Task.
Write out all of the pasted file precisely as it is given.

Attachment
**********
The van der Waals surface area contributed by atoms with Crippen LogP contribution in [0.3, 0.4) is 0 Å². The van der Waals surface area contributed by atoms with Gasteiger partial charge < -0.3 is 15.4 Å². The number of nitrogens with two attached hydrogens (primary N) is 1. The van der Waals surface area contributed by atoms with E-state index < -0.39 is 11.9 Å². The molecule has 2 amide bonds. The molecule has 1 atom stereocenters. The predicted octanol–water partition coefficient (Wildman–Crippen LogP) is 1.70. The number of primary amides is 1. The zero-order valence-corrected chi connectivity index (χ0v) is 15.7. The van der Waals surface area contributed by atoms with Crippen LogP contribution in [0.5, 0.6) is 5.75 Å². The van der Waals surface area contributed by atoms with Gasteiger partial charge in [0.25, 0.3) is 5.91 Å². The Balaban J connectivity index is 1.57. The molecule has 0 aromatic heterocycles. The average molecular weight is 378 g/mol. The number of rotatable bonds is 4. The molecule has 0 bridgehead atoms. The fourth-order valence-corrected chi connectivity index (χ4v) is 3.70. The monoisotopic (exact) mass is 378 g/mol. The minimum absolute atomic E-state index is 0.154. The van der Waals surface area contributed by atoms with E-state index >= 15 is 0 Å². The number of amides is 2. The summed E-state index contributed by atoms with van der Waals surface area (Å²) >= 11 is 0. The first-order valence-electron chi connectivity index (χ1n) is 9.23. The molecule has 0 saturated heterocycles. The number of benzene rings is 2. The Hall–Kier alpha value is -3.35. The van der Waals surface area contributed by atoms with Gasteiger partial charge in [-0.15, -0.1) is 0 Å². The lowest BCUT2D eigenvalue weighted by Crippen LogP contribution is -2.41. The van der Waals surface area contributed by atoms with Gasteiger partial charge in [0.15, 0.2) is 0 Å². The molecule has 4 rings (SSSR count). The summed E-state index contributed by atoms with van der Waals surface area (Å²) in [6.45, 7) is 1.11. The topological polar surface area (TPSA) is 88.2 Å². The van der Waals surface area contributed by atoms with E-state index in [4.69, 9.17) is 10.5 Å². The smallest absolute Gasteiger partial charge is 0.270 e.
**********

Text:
The van der Waals surface area contributed by atoms with Crippen LogP contribution in [0.3, 0.4) is 0 Å². The van der Waals surface area contributed by atoms with Gasteiger partial charge < -0.3 is 15.4 Å². The number of nitrogens with two attached hydrogens (primary N) is 1. The van der Waals surface area contributed by atoms with E-state index < -0.39 is 11.9 Å². The molecule has 2 amide bonds. The molecule has 1 atom stereocenters. The predicted octanol–water partition coefficient (Wildman–Crippen LogP) is 1.70. The number of primary amides is 1. The zero-order valence-corrected chi connectivity index (χ0v) is 15.7. The van der Waals surface area contributed by atoms with Crippen LogP contribution in [0.5, 0.6) is 5.75 Å². The van der Waals surface area contributed by atoms with Gasteiger partial charge in [0.25, 0.3) is 5.91 Å². The Balaban J connectivity index is 1.57. The molecule has 0 aromatic heterocycles. The average molecular weight is 378 g/mol. The number of rotatable bonds is 4. The molecule has 0 bridgehead atoms. The fourth-order valence-corrected chi connectivity index (χ4v) is 3.70. The monoisotopic (exact) mass is 378 g/mol. The minimum absolute atomic E-state index is 0.154. The van der Waals surface area contributed by atoms with E-state index >= 15 is 0 Å². The number of amides is 2. The summed E-state index contributed by atoms with van der Waals surface area (Å²) >= 11 is 0. The first-order valence-electron chi connectivity index (χ1n) is 9.23. The molecule has 0 saturated heterocycles. The number of benzene rings is 2. The Hall–Kier alpha value is -3.35. The van der Waals surface area contributed by atoms with Gasteiger partial charge in [-0.15, -0.1) is 0 Å². The lowest BCUT2D eigenvalue weighted by Crippen LogP contribution is -2.41. The van der Waals surface area contributed by atoms with Gasteiger partial charge in [0.15, 0.2) is 0 Å². The molecule has 4 rings (SSSR count). The summed E-state index contributed by atoms with van der Waals surface area (Å²) in [6.45, 7) is 1.11. The topological polar surface area (TPSA) is 88.2 Å². The van der Waals surface area contributed by atoms with E-state index in [4.69, 9.17) is 10.5 Å². The smallest absolute Gasteiger partial charge is 0.270 e.